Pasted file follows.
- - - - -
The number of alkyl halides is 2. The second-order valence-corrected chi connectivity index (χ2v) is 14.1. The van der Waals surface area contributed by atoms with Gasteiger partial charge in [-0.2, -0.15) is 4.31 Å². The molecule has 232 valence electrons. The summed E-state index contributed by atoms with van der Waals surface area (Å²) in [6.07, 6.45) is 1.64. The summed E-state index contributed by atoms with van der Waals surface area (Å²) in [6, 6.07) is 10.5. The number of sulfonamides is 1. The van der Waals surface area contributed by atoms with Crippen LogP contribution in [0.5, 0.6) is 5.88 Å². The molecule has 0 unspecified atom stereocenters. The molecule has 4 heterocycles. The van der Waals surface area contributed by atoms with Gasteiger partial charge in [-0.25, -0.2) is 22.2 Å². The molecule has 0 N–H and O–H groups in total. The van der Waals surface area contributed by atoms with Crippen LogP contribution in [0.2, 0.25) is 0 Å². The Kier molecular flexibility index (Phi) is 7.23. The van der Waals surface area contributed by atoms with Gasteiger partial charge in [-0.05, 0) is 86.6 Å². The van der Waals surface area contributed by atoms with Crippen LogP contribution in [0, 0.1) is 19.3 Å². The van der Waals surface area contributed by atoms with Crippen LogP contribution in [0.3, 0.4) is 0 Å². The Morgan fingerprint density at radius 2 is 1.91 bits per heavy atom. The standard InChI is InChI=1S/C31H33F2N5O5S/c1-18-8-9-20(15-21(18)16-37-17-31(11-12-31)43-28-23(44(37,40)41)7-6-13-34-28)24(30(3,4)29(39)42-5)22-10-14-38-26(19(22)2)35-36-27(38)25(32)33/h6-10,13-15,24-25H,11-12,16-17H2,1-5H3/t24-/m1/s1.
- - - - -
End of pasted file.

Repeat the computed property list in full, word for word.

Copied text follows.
The number of alkyl halides is 2. The second-order valence-corrected chi connectivity index (χ2v) is 14.1. The van der Waals surface area contributed by atoms with Gasteiger partial charge in [-0.2, -0.15) is 4.31 Å². The molecule has 232 valence electrons. The summed E-state index contributed by atoms with van der Waals surface area (Å²) in [6.07, 6.45) is 1.64. The summed E-state index contributed by atoms with van der Waals surface area (Å²) in [6, 6.07) is 10.5. The number of sulfonamides is 1. The van der Waals surface area contributed by atoms with Crippen LogP contribution in [0.5, 0.6) is 5.88 Å². The molecule has 0 unspecified atom stereocenters. The molecule has 4 heterocycles. The van der Waals surface area contributed by atoms with Gasteiger partial charge in [-0.25, -0.2) is 22.2 Å². The molecule has 0 N–H and O–H groups in total. The van der Waals surface area contributed by atoms with Crippen LogP contribution in [0.2, 0.25) is 0 Å². The Kier molecular flexibility index (Phi) is 7.23. The van der Waals surface area contributed by atoms with Gasteiger partial charge in [-0.05, 0) is 86.6 Å². The van der Waals surface area contributed by atoms with Crippen LogP contribution in [0, 0.1) is 19.3 Å². The van der Waals surface area contributed by atoms with Crippen LogP contribution in [0.3, 0.4) is 0 Å². The Morgan fingerprint density at radius 2 is 1.91 bits per heavy atom. The standard InChI is InChI=1S/C31H33F2N5O5S/c1-18-8-9-20(15-21(18)16-37-17-31(11-12-31)43-28-23(44(37,40)41)7-6-13-34-28)24(30(3,4)29(39)42-5)22-10-14-38-26(19(22)2)35-36-27(38)25(32)33/h6-10,13-15,24-25H,11-12,16-17H2,1-5H3/t24-/m1/s1.